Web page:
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Re: [BKARTS] Blank stamping die to create well

On Sep 11, 2006, at 12:12 PM, Anastasia Weigle wrote:

I would be interested to know, too, a simpler solution for making wells. Can you share?
Don Drake just described a technique that I have also used for making wells --- that of cutting a window in a thin board and adhering it to a base board, as well as adhering a similar board to the opposite side to counteract the pull.

For the past few years, I have been creating wells by pressing a thick piece of plastic into the cover using a nipping press. Ideally, this is done shortly after the bookcloth has been adhered to the board so that moisture is still present. Note: if the cover is dry, and if the cloth will accept moisture, I have misted the cloth and allowed the moisture to penetrate while it is covered with a thin plastic sheet.
The "pressing die" is cut from a piece of PETG -- a clear, hard copolyester plastic that is easily cut in a board shear to whatever size is needed. One source is McMaster-Carr Supply (www.mcmaster.com); sheets are available as small as 12" x 12". Generally, I haver used the 3/32" (.090") thick PETG, although sometimes one needs to double them for more clearance in the press; other hard plastics will work as well.
The damp book cover is placed on a smooth, hard, dense press board, such as a formica covered MDF (Medium Density Fiberboard) and the pressing die is positioned -- I secure the corners of the pressing die with masking tape to insure against any movement. Another sheet of press board is laid on top, and the whole assembly is placed in a nipping press for a period of time --- from a few minutes, to 10 or 15 minutes or more.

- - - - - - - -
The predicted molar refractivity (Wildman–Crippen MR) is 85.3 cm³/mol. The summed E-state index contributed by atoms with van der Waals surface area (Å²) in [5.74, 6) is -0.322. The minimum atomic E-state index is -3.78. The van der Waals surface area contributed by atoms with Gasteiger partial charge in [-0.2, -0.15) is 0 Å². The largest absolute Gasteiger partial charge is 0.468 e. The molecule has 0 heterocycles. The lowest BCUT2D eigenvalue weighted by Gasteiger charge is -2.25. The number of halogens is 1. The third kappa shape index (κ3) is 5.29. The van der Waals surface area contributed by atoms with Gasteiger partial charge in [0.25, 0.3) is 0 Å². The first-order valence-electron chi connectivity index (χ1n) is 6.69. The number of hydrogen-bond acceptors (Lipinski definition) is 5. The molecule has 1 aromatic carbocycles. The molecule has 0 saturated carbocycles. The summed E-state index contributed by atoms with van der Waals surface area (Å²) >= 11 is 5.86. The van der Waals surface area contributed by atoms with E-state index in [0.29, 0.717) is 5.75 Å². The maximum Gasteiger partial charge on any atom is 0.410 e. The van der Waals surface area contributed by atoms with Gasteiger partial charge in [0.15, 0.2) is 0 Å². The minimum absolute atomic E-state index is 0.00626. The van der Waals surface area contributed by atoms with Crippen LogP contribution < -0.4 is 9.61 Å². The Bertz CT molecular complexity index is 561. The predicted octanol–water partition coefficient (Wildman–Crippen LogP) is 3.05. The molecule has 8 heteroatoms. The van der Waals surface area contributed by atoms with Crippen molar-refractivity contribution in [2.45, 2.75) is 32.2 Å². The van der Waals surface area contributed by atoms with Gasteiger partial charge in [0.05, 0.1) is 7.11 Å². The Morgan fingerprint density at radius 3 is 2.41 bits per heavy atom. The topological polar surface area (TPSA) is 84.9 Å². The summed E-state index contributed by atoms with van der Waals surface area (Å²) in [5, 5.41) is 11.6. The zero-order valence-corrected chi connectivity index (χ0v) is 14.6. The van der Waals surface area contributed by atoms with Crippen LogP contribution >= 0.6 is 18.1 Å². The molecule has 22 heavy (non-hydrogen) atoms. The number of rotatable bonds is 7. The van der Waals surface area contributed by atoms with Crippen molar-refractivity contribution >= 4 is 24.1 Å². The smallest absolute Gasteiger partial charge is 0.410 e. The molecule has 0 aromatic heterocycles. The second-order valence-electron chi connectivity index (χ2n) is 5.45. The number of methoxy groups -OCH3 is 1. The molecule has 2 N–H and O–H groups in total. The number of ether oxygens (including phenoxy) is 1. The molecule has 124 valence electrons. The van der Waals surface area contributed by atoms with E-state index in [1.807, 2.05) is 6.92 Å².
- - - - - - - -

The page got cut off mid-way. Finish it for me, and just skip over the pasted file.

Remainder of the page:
The result, if properly done, is a beautiful recessed area that is slightly polished giving an ideal place for a label.
If the area needs to be a large rectangle where a nipping press does not provide sufficient pressure, it is possible to press smaller areas by putting a smaller block on top the main pressing die and repeating the process a number of times over the entire area.
An important part is that a hard surface is under the cover to prevent, or at least reduce, any impression from showing through to the inside of the board.
I feel that this method is much easier than cutting a window in thin board. Also, the edges of the well are clean and crisp, and this technique does not involve the expense of having metal cut to the exact dimensions. In fact, one could easily cut the plastic with a jig saw to any shape, as long as the edges were clean and smooth.
Good Luck,
Bill Minter

William Minter Bookbinding & Conservation, Inc.
4364 Woodbury Pike
Woodbury, PA  16695
Fax:   814-793-4045
Email:    wminter@xxxxxxxxxxxxxx

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